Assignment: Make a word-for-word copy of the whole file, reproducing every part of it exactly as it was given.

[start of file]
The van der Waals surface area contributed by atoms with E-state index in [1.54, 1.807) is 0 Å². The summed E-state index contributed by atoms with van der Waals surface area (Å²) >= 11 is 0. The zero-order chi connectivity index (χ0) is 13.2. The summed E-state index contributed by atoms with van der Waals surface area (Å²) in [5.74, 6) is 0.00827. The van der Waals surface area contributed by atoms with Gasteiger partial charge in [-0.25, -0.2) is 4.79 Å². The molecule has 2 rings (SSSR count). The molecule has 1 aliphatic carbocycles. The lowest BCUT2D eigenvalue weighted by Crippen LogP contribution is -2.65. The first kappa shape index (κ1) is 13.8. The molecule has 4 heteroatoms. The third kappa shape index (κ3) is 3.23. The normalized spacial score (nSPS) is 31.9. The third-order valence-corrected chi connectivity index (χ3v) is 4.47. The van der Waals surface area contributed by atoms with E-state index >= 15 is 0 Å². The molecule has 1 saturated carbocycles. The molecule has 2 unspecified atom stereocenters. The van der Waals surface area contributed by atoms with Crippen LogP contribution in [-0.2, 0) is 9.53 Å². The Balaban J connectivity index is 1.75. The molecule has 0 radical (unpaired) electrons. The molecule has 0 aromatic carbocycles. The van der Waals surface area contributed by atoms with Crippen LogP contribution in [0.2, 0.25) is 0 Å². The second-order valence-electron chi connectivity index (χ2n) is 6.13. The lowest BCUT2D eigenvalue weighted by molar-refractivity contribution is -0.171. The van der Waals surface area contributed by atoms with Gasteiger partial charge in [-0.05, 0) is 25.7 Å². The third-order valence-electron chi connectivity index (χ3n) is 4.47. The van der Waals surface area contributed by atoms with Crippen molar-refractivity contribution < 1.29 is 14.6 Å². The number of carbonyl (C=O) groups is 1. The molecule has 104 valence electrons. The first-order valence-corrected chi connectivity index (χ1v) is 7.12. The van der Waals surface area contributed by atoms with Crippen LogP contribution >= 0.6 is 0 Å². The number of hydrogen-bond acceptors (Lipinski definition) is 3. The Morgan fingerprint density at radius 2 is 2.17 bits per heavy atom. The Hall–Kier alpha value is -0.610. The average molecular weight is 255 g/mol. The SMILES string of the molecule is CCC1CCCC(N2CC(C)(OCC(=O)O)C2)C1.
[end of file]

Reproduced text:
The van der Waals surface area contributed by atoms with E-state index in [1.54, 1.807) is 0 Å². The summed E-state index contributed by atoms with van der Waals surface area (Å²) >= 11 is 0. The zero-order chi connectivity index (χ0) is 13.2. The summed E-state index contributed by atoms with van der Waals surface area (Å²) in [5.74, 6) is 0.00827. The van der Waals surface area contributed by atoms with Gasteiger partial charge in [-0.25, -0.2) is 4.79 Å². The molecule has 2 rings (SSSR count). The molecule has 1 aliphatic carbocycles. The lowest BCUT2D eigenvalue weighted by Crippen LogP contribution is -2.65. The first kappa shape index (κ1) is 13.8. The molecule has 4 heteroatoms. The third kappa shape index (κ3) is 3.23. The normalized spacial score (nSPS) is 31.9. The third-order valence-corrected chi connectivity index (χ3v) is 4.47. The van der Waals surface area contributed by atoms with E-state index >= 15 is 0 Å². The molecule has 1 saturated carbocycles. The molecule has 2 unspecified atom stereocenters. The van der Waals surface area contributed by atoms with Crippen LogP contribution in [-0.2, 0) is 9.53 Å². The Balaban J connectivity index is 1.75. The molecule has 0 radical (unpaired) electrons. The molecule has 0 aromatic carbocycles. The van der Waals surface area contributed by atoms with Crippen LogP contribution in [0.2, 0.25) is 0 Å². The second-order valence-electron chi connectivity index (χ2n) is 6.13. The lowest BCUT2D eigenvalue weighted by molar-refractivity contribution is -0.171. The van der Waals surface area contributed by atoms with Gasteiger partial charge in [-0.05, 0) is 25.7 Å². The third-order valence-electron chi connectivity index (χ3n) is 4.47. The van der Waals surface area contributed by atoms with Crippen molar-refractivity contribution < 1.29 is 14.6 Å². The number of carbonyl (C=O) groups is 1. The molecule has 104 valence electrons. The first-order valence-corrected chi connectivity index (χ1v) is 7.12. The van der Waals surface area contributed by atoms with Crippen LogP contribution >= 0.6 is 0 Å². The number of hydrogen-bond acceptors (Lipinski definition) is 3. The Morgan fingerprint density at radius 2 is 2.17 bits per heavy atom. The Hall–Kier alpha value is -0.610. The average molecular weight is 255 g/mol. The SMILES string of the molecule is CCC1CCCC(N2CC(C)(OCC(=O)O)C2)C1.